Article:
Sickle cell trait (SCT) is an inherited condition, not a disease. Athletes with SCT should not be excluded from participating in sports. The primary concern for athletes who have SCT, and their coaches and health care providers, is complications associated with intense exertion, which can be fatal. This threat has killed 27 youth, high school and collegiate male and female athletes in football, basketball, track and baseball in the past 2 decades. Although predominant in African Americans, SCT may be present in any population. SCT status should be confirmed prior to the start of the season during the PPE. Athletes with unknown SCT status, should be tested for the condition during the PPE. SCT status should be communicated to athletics health care professionals and coaches. In addition, athletes, health care professionals and coaches should be educated regarding signs and symptoms of a SCT crisis or exertional sickling (ES), settings of risk, and tailored precautions.

ES is caused by sustained, intense exercise, such as sprinting, and/or drills demanding successive bouts of maximal exertion, all with little or no rest intervals3. Common symptoms of ES are muscle pain, especially “cramping” in the legs or low back, shortness of breath, low back pain and/or leg pain and weakness.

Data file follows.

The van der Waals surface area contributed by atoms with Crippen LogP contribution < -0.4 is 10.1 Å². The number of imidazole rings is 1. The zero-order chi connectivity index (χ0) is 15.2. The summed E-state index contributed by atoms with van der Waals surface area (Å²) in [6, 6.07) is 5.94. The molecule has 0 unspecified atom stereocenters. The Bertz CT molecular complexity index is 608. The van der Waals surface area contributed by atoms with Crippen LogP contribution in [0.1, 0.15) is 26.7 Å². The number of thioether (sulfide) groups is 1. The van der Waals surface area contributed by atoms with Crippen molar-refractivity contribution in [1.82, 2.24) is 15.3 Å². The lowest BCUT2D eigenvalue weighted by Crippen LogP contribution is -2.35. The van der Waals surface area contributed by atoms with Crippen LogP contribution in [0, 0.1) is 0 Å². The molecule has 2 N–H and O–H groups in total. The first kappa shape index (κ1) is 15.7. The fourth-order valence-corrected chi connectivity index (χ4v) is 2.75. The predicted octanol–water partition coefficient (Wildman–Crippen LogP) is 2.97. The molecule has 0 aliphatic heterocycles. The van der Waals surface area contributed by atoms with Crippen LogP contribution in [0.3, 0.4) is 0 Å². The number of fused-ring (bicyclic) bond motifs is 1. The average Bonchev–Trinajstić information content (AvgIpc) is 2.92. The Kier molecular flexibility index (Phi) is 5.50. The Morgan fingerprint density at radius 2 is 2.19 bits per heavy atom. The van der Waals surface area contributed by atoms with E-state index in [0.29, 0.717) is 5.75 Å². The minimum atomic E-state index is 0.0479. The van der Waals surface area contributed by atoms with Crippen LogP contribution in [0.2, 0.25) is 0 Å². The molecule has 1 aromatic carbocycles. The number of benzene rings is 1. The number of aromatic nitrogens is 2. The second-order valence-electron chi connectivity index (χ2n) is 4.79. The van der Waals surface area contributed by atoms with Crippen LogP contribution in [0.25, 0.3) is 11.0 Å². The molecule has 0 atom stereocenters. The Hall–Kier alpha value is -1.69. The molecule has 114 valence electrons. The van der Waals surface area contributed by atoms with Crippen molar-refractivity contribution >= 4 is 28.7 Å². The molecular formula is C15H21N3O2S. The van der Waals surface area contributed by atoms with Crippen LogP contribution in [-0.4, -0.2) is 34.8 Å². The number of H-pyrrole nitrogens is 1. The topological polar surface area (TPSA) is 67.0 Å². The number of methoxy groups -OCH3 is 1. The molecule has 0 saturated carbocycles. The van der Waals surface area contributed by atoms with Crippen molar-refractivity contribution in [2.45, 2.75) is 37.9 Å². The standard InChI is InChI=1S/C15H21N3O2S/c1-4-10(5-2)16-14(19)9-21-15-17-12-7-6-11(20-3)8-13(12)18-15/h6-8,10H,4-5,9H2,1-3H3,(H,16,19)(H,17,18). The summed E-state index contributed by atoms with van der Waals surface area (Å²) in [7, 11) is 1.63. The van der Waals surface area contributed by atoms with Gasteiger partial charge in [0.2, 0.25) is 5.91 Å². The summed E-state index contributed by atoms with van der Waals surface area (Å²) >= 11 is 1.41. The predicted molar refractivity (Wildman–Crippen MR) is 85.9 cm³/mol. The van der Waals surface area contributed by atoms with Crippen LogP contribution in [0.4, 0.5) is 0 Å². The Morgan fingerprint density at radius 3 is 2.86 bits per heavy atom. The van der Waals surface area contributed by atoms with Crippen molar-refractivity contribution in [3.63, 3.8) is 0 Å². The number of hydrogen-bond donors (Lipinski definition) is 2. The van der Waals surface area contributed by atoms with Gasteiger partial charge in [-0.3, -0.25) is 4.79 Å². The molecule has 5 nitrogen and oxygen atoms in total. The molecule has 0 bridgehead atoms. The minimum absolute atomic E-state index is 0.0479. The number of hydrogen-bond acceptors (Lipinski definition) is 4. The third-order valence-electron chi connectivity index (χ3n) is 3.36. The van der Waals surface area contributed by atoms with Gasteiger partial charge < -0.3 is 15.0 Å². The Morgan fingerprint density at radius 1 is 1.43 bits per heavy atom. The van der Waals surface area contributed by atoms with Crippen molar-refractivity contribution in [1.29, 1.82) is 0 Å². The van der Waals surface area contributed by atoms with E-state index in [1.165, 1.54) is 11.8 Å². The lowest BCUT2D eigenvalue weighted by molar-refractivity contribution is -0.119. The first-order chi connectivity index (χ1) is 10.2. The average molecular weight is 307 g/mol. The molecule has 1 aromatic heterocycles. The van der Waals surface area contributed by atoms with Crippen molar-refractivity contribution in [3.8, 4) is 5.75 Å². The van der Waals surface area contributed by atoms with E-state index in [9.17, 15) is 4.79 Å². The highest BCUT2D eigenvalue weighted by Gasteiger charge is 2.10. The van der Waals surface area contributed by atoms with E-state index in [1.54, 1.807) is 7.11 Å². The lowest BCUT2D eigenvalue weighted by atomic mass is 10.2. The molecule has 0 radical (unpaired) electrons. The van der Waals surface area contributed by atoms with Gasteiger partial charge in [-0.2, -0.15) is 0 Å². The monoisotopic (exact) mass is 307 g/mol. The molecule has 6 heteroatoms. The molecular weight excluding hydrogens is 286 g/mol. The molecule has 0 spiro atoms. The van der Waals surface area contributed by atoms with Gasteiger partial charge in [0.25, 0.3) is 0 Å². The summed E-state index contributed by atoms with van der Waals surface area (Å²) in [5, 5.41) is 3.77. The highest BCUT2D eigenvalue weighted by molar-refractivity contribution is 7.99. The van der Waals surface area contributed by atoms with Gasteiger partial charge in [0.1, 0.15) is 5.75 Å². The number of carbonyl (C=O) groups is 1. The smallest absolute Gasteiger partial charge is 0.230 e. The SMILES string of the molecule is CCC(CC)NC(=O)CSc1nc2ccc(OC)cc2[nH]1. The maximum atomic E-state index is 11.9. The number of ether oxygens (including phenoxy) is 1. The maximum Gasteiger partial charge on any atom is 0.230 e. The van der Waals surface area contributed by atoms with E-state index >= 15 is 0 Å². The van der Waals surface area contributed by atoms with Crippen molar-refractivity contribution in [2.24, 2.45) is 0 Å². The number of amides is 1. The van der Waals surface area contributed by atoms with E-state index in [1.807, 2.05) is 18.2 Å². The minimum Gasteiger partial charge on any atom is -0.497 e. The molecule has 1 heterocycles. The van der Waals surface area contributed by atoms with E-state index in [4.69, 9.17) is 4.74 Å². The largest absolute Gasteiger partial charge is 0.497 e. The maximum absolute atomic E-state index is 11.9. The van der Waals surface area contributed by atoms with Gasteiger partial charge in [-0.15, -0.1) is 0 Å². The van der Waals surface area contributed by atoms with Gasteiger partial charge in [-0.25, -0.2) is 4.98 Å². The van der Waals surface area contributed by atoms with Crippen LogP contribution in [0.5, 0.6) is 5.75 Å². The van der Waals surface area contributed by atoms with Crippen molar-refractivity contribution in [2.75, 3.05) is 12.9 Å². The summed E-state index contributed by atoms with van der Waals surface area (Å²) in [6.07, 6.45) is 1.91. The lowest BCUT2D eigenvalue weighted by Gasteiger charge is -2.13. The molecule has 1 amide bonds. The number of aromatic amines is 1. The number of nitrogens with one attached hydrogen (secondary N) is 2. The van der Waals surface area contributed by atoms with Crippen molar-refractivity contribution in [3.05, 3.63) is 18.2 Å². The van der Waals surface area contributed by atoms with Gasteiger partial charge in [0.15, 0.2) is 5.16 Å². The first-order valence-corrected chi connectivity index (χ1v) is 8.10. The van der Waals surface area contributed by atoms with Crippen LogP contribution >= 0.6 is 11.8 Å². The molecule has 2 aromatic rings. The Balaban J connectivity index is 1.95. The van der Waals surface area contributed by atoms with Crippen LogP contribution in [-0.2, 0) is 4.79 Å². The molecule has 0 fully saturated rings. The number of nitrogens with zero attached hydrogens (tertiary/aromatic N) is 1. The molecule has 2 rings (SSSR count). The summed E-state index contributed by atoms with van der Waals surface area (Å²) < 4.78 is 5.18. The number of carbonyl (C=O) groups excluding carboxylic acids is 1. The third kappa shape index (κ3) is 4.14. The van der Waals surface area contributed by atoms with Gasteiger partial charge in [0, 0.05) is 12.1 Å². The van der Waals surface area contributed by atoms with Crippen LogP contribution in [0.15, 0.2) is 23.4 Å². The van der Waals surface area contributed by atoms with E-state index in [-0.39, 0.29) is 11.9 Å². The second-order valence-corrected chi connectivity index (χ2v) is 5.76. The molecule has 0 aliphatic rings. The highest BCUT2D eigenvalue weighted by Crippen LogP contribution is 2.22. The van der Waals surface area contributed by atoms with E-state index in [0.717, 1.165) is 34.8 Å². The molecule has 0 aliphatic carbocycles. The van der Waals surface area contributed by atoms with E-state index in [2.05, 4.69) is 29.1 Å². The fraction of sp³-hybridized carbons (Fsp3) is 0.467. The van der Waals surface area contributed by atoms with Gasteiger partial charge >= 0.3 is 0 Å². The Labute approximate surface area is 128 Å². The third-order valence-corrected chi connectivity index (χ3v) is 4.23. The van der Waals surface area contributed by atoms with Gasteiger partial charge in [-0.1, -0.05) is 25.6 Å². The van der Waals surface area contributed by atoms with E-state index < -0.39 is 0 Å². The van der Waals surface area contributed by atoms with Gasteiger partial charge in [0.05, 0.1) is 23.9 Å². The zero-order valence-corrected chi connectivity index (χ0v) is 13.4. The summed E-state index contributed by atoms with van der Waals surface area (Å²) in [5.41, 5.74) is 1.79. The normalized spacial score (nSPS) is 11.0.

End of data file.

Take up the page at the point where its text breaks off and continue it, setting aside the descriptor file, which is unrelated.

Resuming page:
ES can be a medical emergency. An athlete complaining of or exhibiting symptoms should be withdrawn from activity and monitored. If symptoms persist, the EAP should be engaged and the athlete referred for immediate care and supplementary oxygen.

Best Practices for Prevention of SCT Crises:

  • Allow SCT athletes to set their own pace
  • Engage in a slow and gradual progression of training
  • Allow adequate rest and recovery between repetitions, especially high intensity drills
  • Avoid performance or conditioning tests
  • Avoid all-out exertion beyond 2-3 minutes without a rest period
  • Discontinue activity if athlete starts to struggle, especially cramping or shortness of breath
  • Report any symptoms of distress to an athletic trainer or coach and provide prompt medical care